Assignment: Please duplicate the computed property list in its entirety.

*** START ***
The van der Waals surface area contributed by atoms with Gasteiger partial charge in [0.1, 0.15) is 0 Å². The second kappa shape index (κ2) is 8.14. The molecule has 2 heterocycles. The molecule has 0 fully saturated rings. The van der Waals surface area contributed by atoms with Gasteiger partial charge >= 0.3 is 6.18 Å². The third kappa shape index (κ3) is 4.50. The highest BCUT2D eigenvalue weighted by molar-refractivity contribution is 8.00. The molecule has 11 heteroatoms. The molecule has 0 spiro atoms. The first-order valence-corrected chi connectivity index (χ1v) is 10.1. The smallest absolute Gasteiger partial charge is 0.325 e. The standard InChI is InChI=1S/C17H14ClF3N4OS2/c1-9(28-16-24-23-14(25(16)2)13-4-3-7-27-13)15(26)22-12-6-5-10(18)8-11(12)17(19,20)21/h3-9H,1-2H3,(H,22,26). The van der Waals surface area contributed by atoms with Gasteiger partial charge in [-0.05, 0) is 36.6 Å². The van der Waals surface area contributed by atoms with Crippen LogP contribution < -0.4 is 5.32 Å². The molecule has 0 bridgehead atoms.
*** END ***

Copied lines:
The van der Waals surface area contributed by atoms with Gasteiger partial charge in [0.1, 0.15) is 0 Å². The second kappa shape index (κ2) is 8.14. The molecule has 2 heterocycles. The molecule has 0 fully saturated rings. The van der Waals surface area contributed by atoms with Gasteiger partial charge >= 0.3 is 6.18 Å². The third kappa shape index (κ3) is 4.50. The highest BCUT2D eigenvalue weighted by molar-refractivity contribution is 8.00. The molecule has 11 heteroatoms. The molecule has 0 spiro atoms. The first-order valence-corrected chi connectivity index (χ1v) is 10.1. The smallest absolute Gasteiger partial charge is 0.325 e. The standard InChI is InChI=1S/C17H14ClF3N4OS2/c1-9(28-16-24-23-14(25(16)2)13-4-3-7-27-13)15(26)22-12-6-5-10(18)8-11(12)17(19,20)21/h3-9H,1-2H3,(H,22,26). The van der Waals surface area contributed by atoms with Gasteiger partial charge in [-0.05, 0) is 36.6 Å². The van der Waals surface area contributed by atoms with Crippen LogP contribution < -0.4 is 5.32 Å². The molecule has 0 bridgehead atoms.